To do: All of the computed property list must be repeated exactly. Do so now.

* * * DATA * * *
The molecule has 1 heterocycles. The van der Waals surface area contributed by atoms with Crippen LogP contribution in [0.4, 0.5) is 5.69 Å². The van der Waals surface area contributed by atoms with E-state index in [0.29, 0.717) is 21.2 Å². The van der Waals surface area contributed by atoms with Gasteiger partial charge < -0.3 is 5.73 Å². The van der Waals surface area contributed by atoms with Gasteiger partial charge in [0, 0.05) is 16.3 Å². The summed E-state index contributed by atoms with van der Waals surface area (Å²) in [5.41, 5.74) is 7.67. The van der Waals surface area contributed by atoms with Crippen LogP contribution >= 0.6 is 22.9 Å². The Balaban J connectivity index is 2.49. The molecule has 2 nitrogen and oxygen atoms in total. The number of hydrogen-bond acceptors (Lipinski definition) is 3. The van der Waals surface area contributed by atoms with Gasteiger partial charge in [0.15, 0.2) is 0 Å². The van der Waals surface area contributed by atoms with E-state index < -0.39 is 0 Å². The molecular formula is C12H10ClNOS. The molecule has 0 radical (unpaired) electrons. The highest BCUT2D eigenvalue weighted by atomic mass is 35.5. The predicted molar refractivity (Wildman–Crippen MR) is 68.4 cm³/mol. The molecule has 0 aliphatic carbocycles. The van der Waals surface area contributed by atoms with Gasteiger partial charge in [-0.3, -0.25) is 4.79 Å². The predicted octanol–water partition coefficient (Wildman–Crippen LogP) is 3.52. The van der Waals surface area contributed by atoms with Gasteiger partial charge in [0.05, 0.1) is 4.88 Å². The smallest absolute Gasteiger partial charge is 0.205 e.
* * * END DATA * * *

The molecule has 1 heterocycles. The van der Waals surface area contributed by atoms with Crippen LogP contribution in [0.4, 0.5) is 5.69 Å². The van der Waals surface area contributed by atoms with E-state index in [0.29, 0.717) is 21.2 Å². The van der Waals surface area contributed by atoms with Gasteiger partial charge < -0.3 is 5.73 Å². The van der Waals surface area contributed by atoms with Gasteiger partial charge in [0, 0.05) is 16.3 Å². The summed E-state index contributed by atoms with van der Waals surface area (Å²) in [5.41, 5.74) is 7.67. The van der Waals surface area contributed by atoms with Crippen LogP contribution >= 0.6 is 22.9 Å². The Balaban J connectivity index is 2.49. The molecule has 2 nitrogen and oxygen atoms in total. The number of hydrogen-bond acceptors (Lipinski definition) is 3. The van der Waals surface area contributed by atoms with Gasteiger partial charge in [0.15, 0.2) is 0 Å². The van der Waals surface area contributed by atoms with E-state index < -0.39 is 0 Å². The molecular formula is C12H10ClNOS. The molecule has 0 radical (unpaired) electrons. The highest BCUT2D eigenvalue weighted by atomic mass is 35.5. The predicted molar refractivity (Wildman–Crippen MR) is 68.4 cm³/mol. The molecule has 0 aliphatic carbocycles. The van der Waals surface area contributed by atoms with Gasteiger partial charge in [-0.3, -0.25) is 4.79 Å². The predicted octanol–water partition coefficient (Wildman–Crippen LogP) is 3.52. The van der Waals surface area contributed by atoms with Gasteiger partial charge in [0.05, 0.1) is 4.88 Å². The smallest absolute Gasteiger partial charge is 0.205 e.